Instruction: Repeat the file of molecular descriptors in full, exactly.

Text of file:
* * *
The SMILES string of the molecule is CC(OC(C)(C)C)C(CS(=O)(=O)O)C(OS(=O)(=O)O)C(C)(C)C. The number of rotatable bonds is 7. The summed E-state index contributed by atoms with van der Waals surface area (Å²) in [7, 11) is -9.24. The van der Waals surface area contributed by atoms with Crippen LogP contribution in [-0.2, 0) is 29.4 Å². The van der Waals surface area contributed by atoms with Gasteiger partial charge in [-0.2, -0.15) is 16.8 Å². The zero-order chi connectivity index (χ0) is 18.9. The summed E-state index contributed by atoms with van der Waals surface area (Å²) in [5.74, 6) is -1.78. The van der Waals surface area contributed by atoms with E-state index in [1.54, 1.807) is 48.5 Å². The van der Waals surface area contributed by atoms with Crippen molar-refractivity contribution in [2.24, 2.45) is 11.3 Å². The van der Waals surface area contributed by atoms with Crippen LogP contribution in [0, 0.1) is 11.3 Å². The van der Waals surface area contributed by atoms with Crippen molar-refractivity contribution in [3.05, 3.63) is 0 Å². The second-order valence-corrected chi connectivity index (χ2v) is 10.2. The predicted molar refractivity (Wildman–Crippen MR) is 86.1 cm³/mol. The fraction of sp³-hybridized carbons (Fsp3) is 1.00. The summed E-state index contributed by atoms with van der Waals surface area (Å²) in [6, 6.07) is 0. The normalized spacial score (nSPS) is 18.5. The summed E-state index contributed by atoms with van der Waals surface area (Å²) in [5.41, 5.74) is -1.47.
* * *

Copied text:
The SMILES string of the molecule is CC(OC(C)(C)C)C(CS(=O)(=O)O)C(OS(=O)(=O)O)C(C)(C)C. The number of rotatable bonds is 7. The summed E-state index contributed by atoms with van der Waals surface area (Å²) in [7, 11) is -9.24. The van der Waals surface area contributed by atoms with Crippen LogP contribution in [-0.2, 0) is 29.4 Å². The van der Waals surface area contributed by atoms with Gasteiger partial charge in [-0.2, -0.15) is 16.8 Å². The zero-order chi connectivity index (χ0) is 18.9. The summed E-state index contributed by atoms with van der Waals surface area (Å²) in [5.74, 6) is -1.78. The van der Waals surface area contributed by atoms with E-state index in [1.54, 1.807) is 48.5 Å². The van der Waals surface area contributed by atoms with Crippen molar-refractivity contribution in [2.24, 2.45) is 11.3 Å². The van der Waals surface area contributed by atoms with Crippen LogP contribution in [0, 0.1) is 11.3 Å². The van der Waals surface area contributed by atoms with Crippen molar-refractivity contribution in [3.05, 3.63) is 0 Å². The second-order valence-corrected chi connectivity index (χ2v) is 10.2. The predicted molar refractivity (Wildman–Crippen MR) is 86.1 cm³/mol. The fraction of sp³-hybridized carbons (Fsp3) is 1.00. The summed E-state index contributed by atoms with van der Waals surface area (Å²) in [6, 6.07) is 0. The normalized spacial score (nSPS) is 18.5. The summed E-state index contributed by atoms with van der Waals surface area (Å²) in [5.41, 5.74) is -1.47.